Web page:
(recasts, adds details)
By Simon Webb
DUBAI Oct 15 Iraq is in talks for a long-term
Kirkuk crude oil supply contract to Turkey, oil industry sources
said, as the improved reliability of its northern export
pipeline inspires more confidence in increased oil revenues.
The link to to Turkey has been exporting without
interruption for two months after repeated sabotage since the
U.S.-led invasion of Iraq in March 2003.
If Iraq can maintain the flow from the Kirkuk oilfields then
more long-term contracts would follow, oil sources said on
Monday. Oil is Iraq's principal source of the hard currency
needed to rebuild its shattered economy.
Iraq issued a sales tender for up to 6 million barrels on
Sunday for loading by early November. If all the cargoes sail on
time, Baghdad will have sold around 18.5 million barrels of
Kirkuk oil since late August -- or nearly 300,000 barrels per
day (bpd) -- boosting Iraq's total exports by around 20 percent.
Iraq issues tenders to sell oil from the pipeline terminal
at Turkey's Mediterranean Ceyhan port, fed by the pipeline, when
it cannot guarantee the flow.
Exports through the line remains sporadic, but the volume
pumped since late August has already surpassed the total in 2006
of around 9.6 million barrels.
The flow was halted on Monday after another 1.3-1.4 million
barrels came through the line at the weekend, a shipping source
said. There were about 6.9 million to 7 million barrels in
Ceyhan storage tanks, he added.
The first company to hold fresh talks with Iraq on a term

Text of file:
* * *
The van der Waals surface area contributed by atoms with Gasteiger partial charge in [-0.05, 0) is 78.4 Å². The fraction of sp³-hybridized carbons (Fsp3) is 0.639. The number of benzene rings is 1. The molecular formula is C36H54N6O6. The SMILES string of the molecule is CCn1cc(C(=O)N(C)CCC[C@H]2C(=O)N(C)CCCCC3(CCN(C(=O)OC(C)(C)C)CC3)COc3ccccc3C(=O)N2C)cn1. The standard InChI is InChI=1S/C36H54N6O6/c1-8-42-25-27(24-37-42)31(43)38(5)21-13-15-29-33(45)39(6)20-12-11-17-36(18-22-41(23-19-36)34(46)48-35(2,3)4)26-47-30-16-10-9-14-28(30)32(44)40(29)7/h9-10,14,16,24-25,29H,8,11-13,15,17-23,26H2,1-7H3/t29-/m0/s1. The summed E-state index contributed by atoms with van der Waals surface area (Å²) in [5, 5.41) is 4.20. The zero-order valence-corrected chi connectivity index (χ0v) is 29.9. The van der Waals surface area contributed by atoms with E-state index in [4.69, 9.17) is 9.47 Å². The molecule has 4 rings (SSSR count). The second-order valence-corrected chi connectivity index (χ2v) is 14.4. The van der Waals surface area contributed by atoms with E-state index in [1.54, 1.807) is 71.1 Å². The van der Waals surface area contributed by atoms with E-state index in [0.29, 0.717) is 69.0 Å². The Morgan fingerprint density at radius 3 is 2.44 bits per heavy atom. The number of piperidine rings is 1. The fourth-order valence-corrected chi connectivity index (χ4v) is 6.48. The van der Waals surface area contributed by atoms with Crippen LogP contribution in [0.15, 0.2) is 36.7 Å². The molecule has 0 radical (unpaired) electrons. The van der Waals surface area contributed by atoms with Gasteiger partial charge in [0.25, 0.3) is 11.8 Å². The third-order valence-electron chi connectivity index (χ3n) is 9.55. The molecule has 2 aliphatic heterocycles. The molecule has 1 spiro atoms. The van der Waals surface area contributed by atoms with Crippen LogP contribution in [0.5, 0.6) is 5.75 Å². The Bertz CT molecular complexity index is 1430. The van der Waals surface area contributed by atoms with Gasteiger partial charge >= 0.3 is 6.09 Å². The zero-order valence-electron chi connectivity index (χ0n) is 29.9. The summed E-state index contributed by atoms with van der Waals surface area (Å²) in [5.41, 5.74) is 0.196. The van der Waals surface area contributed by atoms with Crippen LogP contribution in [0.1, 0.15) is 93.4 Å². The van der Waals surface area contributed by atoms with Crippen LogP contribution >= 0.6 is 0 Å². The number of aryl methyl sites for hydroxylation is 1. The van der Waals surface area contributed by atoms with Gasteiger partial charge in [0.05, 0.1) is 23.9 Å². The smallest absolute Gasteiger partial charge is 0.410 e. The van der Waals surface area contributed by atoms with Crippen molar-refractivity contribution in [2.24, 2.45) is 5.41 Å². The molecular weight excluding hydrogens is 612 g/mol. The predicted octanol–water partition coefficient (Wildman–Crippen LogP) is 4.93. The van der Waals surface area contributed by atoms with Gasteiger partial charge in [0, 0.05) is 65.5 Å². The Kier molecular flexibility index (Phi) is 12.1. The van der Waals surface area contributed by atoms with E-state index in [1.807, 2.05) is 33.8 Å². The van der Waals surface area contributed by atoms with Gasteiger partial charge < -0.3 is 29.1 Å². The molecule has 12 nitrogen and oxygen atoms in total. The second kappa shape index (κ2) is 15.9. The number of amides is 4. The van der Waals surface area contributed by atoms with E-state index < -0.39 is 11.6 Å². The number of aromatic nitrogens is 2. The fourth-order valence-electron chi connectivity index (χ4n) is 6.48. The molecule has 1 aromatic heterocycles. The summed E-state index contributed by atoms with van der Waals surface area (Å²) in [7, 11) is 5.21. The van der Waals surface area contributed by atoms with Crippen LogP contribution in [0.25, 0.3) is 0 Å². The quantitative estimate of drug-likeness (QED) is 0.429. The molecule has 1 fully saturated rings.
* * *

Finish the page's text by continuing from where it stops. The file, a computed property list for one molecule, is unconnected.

contract is Turkey's Tupras (TUPRS.IS), an Iraqi oil ministry
source said on Monday.
"We are hoping to sign a contract with Tupras," he said. "We
are still in discussions to finalise quantities. Exports have
been more sustained."
Tupras can sign up to a term contract with less risk that
other Mediterranean refiners as it can take delivery of the oil
through a domestic pipeline from Ceyhan to the 113,000 bpd
Other buyers have to take on the risk of chartering a ship,
potentially expensive if the flow through the line is halted and
the vessel kept waiting.
Others on the list of potential term contract buyers were
those that have had similar supply deals in the past, a
Mediterranean oil trader said.
Iraq held Kirkuk term contracts for a brief period at the
end of 2004 for about 5 million barrels a month. Aside from
Tupras, the term buyers then were U.S. major Exxon Mobil,
France's Total and Spanish refiners Repsol and Cepsa.
Majors Shell and BP, Italian refiners Eni, Erg and Saras and
Austria's OMV have all bought crude in tenders since August.
For now, Iraq will probably want to ensure it can keep the
oil flowing before it commits to more contracts, the
Mediterranean trader said.
"They may still be holding off a bit to test the logistics
and security before they start to commit volumes to term
contracts," he said. "It's all still a bit tricky."
Sabotage attacks had kept the line mostly idle since the
U.S.-led invasion of March 2003. Prior to the war, Iraq was
exporting steady Kirkuk volumes of at least 700,000 barrels per
The northern pipeline is Iraq's secondary export route. It
relies on its main terminal in the south at Basra for exports of
about 1.5 million barrels per day.